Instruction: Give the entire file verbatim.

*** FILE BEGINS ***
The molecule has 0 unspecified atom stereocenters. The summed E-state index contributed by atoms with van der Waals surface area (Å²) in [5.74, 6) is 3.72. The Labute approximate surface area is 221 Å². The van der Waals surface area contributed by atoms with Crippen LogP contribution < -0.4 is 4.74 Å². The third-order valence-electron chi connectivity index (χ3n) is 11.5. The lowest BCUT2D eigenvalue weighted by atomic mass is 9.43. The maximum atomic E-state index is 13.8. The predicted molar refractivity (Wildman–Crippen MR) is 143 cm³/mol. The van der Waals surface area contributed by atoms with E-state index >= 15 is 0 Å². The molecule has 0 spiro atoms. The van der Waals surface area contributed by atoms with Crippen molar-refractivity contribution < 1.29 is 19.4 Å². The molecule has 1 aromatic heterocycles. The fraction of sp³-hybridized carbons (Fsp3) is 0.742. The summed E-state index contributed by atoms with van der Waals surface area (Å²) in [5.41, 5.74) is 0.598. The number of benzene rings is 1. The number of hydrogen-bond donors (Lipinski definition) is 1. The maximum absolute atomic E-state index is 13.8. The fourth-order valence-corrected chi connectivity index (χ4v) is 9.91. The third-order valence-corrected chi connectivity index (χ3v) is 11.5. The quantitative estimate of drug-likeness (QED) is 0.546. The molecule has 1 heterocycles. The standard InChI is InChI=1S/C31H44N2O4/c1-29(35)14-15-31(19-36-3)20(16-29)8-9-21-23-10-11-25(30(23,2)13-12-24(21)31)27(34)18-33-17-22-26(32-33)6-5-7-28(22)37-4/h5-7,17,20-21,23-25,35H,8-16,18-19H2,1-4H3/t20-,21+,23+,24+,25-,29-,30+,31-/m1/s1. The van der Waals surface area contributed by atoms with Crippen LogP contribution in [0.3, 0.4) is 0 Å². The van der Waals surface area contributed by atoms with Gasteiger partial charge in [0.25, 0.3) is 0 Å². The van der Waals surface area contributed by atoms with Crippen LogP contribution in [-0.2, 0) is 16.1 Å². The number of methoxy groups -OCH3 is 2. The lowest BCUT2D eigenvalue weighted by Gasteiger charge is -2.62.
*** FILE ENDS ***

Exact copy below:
The molecule has 0 unspecified atom stereocenters. The summed E-state index contributed by atoms with van der Waals surface area (Å²) in [5.74, 6) is 3.72. The Labute approximate surface area is 221 Å². The van der Waals surface area contributed by atoms with Crippen LogP contribution < -0.4 is 4.74 Å². The third-order valence-electron chi connectivity index (χ3n) is 11.5. The lowest BCUT2D eigenvalue weighted by atomic mass is 9.43. The maximum atomic E-state index is 13.8. The predicted molar refractivity (Wildman–Crippen MR) is 143 cm³/mol. The van der Waals surface area contributed by atoms with E-state index >= 15 is 0 Å². The molecule has 0 spiro atoms. The van der Waals surface area contributed by atoms with Crippen molar-refractivity contribution < 1.29 is 19.4 Å². The molecule has 1 aromatic heterocycles. The fraction of sp³-hybridized carbons (Fsp3) is 0.742. The summed E-state index contributed by atoms with van der Waals surface area (Å²) in [5.41, 5.74) is 0.598. The number of benzene rings is 1. The number of hydrogen-bond donors (Lipinski definition) is 1. The maximum absolute atomic E-state index is 13.8. The fourth-order valence-corrected chi connectivity index (χ4v) is 9.91. The third-order valence-corrected chi connectivity index (χ3v) is 11.5. The quantitative estimate of drug-likeness (QED) is 0.546. The molecule has 1 heterocycles. The standard InChI is InChI=1S/C31H44N2O4/c1-29(35)14-15-31(19-36-3)20(16-29)8-9-21-23-10-11-25(30(23,2)13-12-24(21)31)27(34)18-33-17-22-26(32-33)6-5-7-28(22)37-4/h5-7,17,20-21,23-25,35H,8-16,18-19H2,1-4H3/t20-,21+,23+,24+,25-,29-,30+,31-/m1/s1. The van der Waals surface area contributed by atoms with Crippen LogP contribution in [0.3, 0.4) is 0 Å². The van der Waals surface area contributed by atoms with Gasteiger partial charge in [0.25, 0.3) is 0 Å². The van der Waals surface area contributed by atoms with Crippen LogP contribution in [-0.2, 0) is 16.1 Å². The number of methoxy groups -OCH3 is 2. The lowest BCUT2D eigenvalue weighted by Gasteiger charge is -2.62.